Charles has the better of the two arguments, because EPTL 2–1.13(a)(1) is inapplicable and section (C)(2) of the GRATs is unambiguous despite the 2010 expiration of the estate tax. In interpreting a statute, a court “should attempt to effectuate the intent of the Legislature, and where the statutory language is clear and unambiguous, the court should construe it so as to give effect to the plain meaning of the words used” (Patrolmen's Benevolent Assn. of the City of N.Y. v. City of New York, 41 N.Y.2d 205, 208  [citations omitted] ). “Generally, inquiry must be made of the spirit and purpose of the legislation, which requires examination of the statutory context of the provision as well as its legislative history” (Sutka v. Conners, 73 N.Y.2d 395, 403  ).
A review of the legislative history of EPTL 2–1.13(a)(1) reveals that its purposes were quite narrow and that it was primarily a legislative fix enacted to prevent the thwarting of the well-intentioned estate plans of those who, in good faith reliance on the existence of an estate tax in 2010, bequeathed significant portions of their estates to persons other than their spouses, so they could take full advantage of the spousal estate tax exemption. For people who died in 2010, the expiration of the estate tax not only nullified oft-utilized tax planning strategies, but threatened to leave their spouses with less money than they otherwise would have received, and with no concurrent benefit. The Legislature, by enacting EPTL 2–1.13(a)(1), saved these estate plans by permitting their creators to adopt the fiction that they paid an estate tax, even if they did not.
There is no evidence here that the GRATs at issue were created with the specific goal of taking advantage of spousal exemptions based on the federal estate tax, or were structured for similar purposes. Further, the Legislature did not contemplate that the repeal of the tax law would implicate the formula clause at issue here. The clause here references federal estate tax laws not to minimize tax liability, but to account for an uncertain value to include in the taxable estate upon death of the grantor, to be distributed in proportion to each of the beneficiaries' taxable share of the estate (see EPTL 2–1.8(a); Matter of Gilligan, 247 A.D.2d 383, 383–384 [2d Dept 1998] ). Thus, contrary to petitioner's assertions, the GRATs' reference to the amount of trust property “includible in the Grantor's gross estate for Federal estate tax purposes” is not analogous to the “amount that can pass free of federal estate taxes, or that is otherwise based on a similar provision of federal estate tax,” as EPTL 2–1.13(a)(1) recites.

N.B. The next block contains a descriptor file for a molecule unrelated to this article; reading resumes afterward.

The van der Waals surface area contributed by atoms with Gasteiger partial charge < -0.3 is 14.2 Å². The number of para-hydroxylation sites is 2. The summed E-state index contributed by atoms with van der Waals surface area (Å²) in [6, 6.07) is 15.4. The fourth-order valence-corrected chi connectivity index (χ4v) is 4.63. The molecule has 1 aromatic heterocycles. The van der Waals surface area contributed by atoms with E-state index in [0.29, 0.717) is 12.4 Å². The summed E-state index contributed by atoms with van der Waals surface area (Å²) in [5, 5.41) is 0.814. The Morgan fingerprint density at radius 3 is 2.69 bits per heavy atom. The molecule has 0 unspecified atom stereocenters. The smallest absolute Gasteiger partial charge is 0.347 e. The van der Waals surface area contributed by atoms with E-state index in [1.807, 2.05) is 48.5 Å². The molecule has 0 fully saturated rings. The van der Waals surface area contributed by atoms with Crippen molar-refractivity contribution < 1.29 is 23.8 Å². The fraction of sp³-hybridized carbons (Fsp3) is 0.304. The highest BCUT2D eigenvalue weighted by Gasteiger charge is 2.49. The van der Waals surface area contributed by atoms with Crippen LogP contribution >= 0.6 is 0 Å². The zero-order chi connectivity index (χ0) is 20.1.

The plain language of the statute also militates against petitioner's argument. By its terms, EPTL 2–1.13(a)(1) applies only to property that passes “by reason of the death” of a decedent who dies in 2010. Here, the GRAT remainders did not pass when Janet died or as a result of her death. To the contrary, the GRAT remainders were going to pass to the beneficiaries regardless of whether Janet died during the terms of the GRATs, and her death affected only their proportionate shares. Moreover, the plain language of the trust agreement, which states that Janet expected her GRAT to be divided in equal shares if it was not subject to the estate tax, advances the stated purpose in the legislative history, “[t]o preserve the form in which most testators expected their estates to be divided prior to the unexpected repeal of the Federal estate tax,” (Assembly Mem in Support, Bill Jacket, L 2010, ch 349 at 9, 2010 McKinney's Session Laws of N.Y. at 1924). The trust agreement similarly provided that the entire balance should be divided equally if she had survived the two-year term.
Because EPTL 2–1.13(a)(1) is not applicable in light of the parties' election not to pay the estate tax, Surrogate's Court correctly held that the amount “includible” in grantor's gross estate for federal estate tax purposes is unambiguous and readily calculable as zero. “[W]here the language employed is so clear and unmistakable as to convey only one meaning even when read in its proper setting[,] ․ the intent evidenced by the language is given effect without reference to external circumstances or rules of construction” (Matter of Fabbri, 2 N.Y.2d 236, 244  ).
Accordingly, Surrogate's Court need not have considered any extrinsic evidence of any contrary intent, nor was there any such evidence, as the documents petitioner offered merely contain counsel's cautionary advice to grantor that if she died before expiration of the term of the trusts, the balance of the trusts would be included in her taxable estate for purposes of calculating any estate tax. Indeed, if grantor wanted the balance of the GRATs to pass in disproportionate shares to her children regardless of whether the estate tax applied, she could have drafted the relevant subparagraph to require such unequal, rather than equal, distribution. Instead, as Surrogate's Court noted, she opted for an unambiguous distribution scheme under which her children would share equally in the remainder of her GRATs unless the trust property was subject to federal estate tax.
1. A third child, Barbara Snow, is not a party to this appeal.